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The pros and cons of employee tuition assistance

April 10,2011 by: Dallas Browne

Employee tuition assistance is one of the ways students can get their education financed. Unlike federal or private loans, employee tuition assistance is usually a grant that need not be repaid. However, it isn’t always the best option and depends entirely on individual students and companies. 

Convincing the employee 

It isn’t always easy to convince your employee to grant you tuition assistance. More often than not, employees are willing to invest that amount only when it is a question of increased productivity. If your higher education can bring value to your role in the workplace, you have a good case to make to receive employee tuition assistance. Several companies have their own scholarships too in order to help out employees with educational aspirations.  However, it needs tremendous networking and convincing on the part of the employee to really benefit from these scholarships, especially when huge sums of money are required. 

Pros of employee tuition assistance 

The biggest benefit of getting tuition assistance from employees is that you don’t have to pay it back. Loans are always a burden as far as students are concerned and in an unstable economic situation, it could lead to anxiety. If the financial burden is higher as is the case with top colleges, students might have to resort to part time jobs to keep up with the monthly interest payments alone. Therefore tuition assistance from employees comes as a huge sigh of relief for many students. Moreover, in most cases, the employee tuition assistance comes with a contract under which employees, turned students, will have the obligation to serve in the company for a few years. This ensures that a job is virtually assured after students complete the education. Given the recent financial turmoil and insecurity, such a scenario might be totally acceptable. In some cases, employees are even allowed to continue on the payroll, especially when they would benefit on their job with the higher education.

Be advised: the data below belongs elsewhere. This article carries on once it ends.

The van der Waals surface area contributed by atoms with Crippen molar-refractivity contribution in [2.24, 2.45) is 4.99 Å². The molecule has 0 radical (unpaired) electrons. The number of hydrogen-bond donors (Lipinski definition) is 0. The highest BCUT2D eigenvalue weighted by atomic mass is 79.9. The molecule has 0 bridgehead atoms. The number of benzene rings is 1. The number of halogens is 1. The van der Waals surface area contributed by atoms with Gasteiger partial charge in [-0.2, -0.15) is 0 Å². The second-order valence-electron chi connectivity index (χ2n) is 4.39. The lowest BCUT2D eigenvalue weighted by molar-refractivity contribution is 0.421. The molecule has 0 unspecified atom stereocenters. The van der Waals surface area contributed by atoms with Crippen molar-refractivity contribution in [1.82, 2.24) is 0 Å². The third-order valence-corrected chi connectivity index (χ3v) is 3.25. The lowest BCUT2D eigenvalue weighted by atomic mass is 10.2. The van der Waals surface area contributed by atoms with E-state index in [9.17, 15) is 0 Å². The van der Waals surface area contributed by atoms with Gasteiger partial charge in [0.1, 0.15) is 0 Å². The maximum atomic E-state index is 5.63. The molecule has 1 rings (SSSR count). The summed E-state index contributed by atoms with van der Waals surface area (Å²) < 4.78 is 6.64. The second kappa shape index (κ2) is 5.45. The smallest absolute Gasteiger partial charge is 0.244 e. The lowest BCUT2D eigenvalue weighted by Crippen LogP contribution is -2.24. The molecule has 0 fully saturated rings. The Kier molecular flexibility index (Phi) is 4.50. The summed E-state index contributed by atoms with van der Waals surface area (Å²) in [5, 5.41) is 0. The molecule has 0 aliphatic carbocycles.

The disadvantages 

There are some disadvantages with employee tuition assistance. The most pertinent problem is that it is ruled out when students are changing their career path. For example, an employee in technical role might not always get financial assistance for pursuing Masters in Business Administration. There are exceptions, but it isn’t the norm. In such scenarios, the number of options open to the employees planning to go for higher education with employee tuition assistance is considerably narrowed. Another major disadvantage lies in the contract with the employer itself, which can work both ways. Although on one side, the contract guarantees security, it could prove to be an avoidable situation in many cases. The best example is when a student adds tremendous value to his or her profile through higher education which can get them the best jobs in the industry. The contractual terms offered by employer prior to offering financial assistance are seldom attractive or matching the industry standards. Moreover, the obligation to continue in the same company for a few more years virtually challenges the career aspirations of an employee, turned student.

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